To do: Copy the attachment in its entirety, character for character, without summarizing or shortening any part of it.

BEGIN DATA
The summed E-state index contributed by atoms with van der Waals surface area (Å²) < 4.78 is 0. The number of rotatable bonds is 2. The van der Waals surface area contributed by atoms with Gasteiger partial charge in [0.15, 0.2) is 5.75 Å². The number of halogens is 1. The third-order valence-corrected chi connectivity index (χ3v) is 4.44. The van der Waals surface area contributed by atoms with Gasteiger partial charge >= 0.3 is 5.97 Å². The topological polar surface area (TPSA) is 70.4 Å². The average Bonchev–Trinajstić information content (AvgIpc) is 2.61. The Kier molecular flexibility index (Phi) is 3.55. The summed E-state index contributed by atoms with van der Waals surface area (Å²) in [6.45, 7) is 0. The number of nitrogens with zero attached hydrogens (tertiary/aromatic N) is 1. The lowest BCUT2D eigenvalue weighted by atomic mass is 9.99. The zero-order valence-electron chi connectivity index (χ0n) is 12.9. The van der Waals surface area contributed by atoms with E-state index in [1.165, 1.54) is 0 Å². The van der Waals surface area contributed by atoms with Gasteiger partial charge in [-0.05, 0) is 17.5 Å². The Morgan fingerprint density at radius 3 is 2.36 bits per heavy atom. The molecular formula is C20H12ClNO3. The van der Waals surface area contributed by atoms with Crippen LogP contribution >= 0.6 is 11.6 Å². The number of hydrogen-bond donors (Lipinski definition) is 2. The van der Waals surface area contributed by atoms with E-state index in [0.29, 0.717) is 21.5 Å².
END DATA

The summed E-state index contributed by atoms with van der Waals surface area (Å²) < 4.78 is 0. The number of rotatable bonds is 2. The van der Waals surface area contributed by atoms with Gasteiger partial charge in [0.15, 0.2) is 5.75 Å². The number of halogens is 1. The third-order valence-corrected chi connectivity index (χ3v) is 4.44. The van der Waals surface area contributed by atoms with Gasteiger partial charge >= 0.3 is 5.97 Å². The topological polar surface area (TPSA) is 70.4 Å². The average Bonchev–Trinajstić information content (AvgIpc) is 2.61. The Kier molecular flexibility index (Phi) is 3.55. The summed E-state index contributed by atoms with van der Waals surface area (Å²) in [6.45, 7) is 0. The number of nitrogens with zero attached hydrogens (tertiary/aromatic N) is 1. The lowest BCUT2D eigenvalue weighted by atomic mass is 9.99. The zero-order valence-electron chi connectivity index (χ0n) is 12.9. The van der Waals surface area contributed by atoms with E-state index in [1.165, 1.54) is 0 Å². The van der Waals surface area contributed by atoms with Gasteiger partial charge in [-0.05, 0) is 17.5 Å². The Morgan fingerprint density at radius 3 is 2.36 bits per heavy atom. The molecular formula is C20H12ClNO3. The van der Waals surface area contributed by atoms with Crippen LogP contribution >= 0.6 is 11.6 Å². The number of hydrogen-bond donors (Lipinski definition) is 2. The van der Waals surface area contributed by atoms with E-state index in [0.29, 0.717) is 21.5 Å².